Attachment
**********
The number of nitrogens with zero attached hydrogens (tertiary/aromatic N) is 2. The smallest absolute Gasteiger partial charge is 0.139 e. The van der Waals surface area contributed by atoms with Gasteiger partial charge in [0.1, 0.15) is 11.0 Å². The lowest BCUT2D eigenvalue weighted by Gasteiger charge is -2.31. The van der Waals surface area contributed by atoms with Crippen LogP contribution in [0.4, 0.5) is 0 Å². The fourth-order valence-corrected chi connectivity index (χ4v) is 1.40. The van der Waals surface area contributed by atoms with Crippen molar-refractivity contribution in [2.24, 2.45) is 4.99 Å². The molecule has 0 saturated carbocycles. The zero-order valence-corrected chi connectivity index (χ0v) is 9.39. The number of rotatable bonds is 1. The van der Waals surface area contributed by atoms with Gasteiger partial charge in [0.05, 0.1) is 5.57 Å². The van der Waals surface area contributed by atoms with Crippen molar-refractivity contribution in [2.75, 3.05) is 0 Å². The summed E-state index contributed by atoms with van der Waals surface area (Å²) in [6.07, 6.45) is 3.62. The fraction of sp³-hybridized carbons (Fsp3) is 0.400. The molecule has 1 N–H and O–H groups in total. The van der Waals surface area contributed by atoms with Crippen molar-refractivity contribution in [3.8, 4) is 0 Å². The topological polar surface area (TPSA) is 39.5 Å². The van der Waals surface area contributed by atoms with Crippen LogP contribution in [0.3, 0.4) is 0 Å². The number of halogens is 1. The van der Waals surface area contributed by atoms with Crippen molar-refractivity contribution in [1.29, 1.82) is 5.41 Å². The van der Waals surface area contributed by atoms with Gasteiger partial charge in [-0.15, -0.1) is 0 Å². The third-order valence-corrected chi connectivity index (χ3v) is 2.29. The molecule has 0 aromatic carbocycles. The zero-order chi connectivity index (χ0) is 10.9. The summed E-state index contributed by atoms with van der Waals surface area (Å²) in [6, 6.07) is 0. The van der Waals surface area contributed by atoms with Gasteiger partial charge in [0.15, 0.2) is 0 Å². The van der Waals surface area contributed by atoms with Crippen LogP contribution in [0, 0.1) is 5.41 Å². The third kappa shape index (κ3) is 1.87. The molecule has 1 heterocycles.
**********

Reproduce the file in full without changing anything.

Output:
The number of nitrogens with zero attached hydrogens (tertiary/aromatic N) is 2. The smallest absolute Gasteiger partial charge is 0.139 e. The van der Waals surface area contributed by atoms with Gasteiger partial charge in [0.1, 0.15) is 11.0 Å². The lowest BCUT2D eigenvalue weighted by Gasteiger charge is -2.31. The van der Waals surface area contributed by atoms with Crippen LogP contribution in [0.4, 0.5) is 0 Å². The fourth-order valence-corrected chi connectivity index (χ4v) is 1.40. The van der Waals surface area contributed by atoms with Crippen molar-refractivity contribution in [2.24, 2.45) is 4.99 Å². The molecule has 0 saturated carbocycles. The zero-order valence-corrected chi connectivity index (χ0v) is 9.39. The number of rotatable bonds is 1. The van der Waals surface area contributed by atoms with Gasteiger partial charge in [0.05, 0.1) is 5.57 Å². The van der Waals surface area contributed by atoms with Crippen molar-refractivity contribution in [2.75, 3.05) is 0 Å². The summed E-state index contributed by atoms with van der Waals surface area (Å²) in [6.07, 6.45) is 3.62. The fraction of sp³-hybridized carbons (Fsp3) is 0.400. The molecule has 1 N–H and O–H groups in total. The van der Waals surface area contributed by atoms with Crippen molar-refractivity contribution in [3.8, 4) is 0 Å². The topological polar surface area (TPSA) is 39.5 Å². The van der Waals surface area contributed by atoms with Crippen LogP contribution in [0.3, 0.4) is 0 Å². The number of halogens is 1. The van der Waals surface area contributed by atoms with Crippen molar-refractivity contribution in [1.29, 1.82) is 5.41 Å². The van der Waals surface area contributed by atoms with Gasteiger partial charge in [-0.15, -0.1) is 0 Å². The third-order valence-corrected chi connectivity index (χ3v) is 2.29. The molecule has 0 aromatic carbocycles. The zero-order chi connectivity index (χ0) is 10.9. The summed E-state index contributed by atoms with van der Waals surface area (Å²) in [6, 6.07) is 0. The van der Waals surface area contributed by atoms with Gasteiger partial charge in [0.15, 0.2) is 0 Å². The van der Waals surface area contributed by atoms with Crippen LogP contribution in [0, 0.1) is 5.41 Å². The third kappa shape index (κ3) is 1.87. The molecule has 1 heterocycles.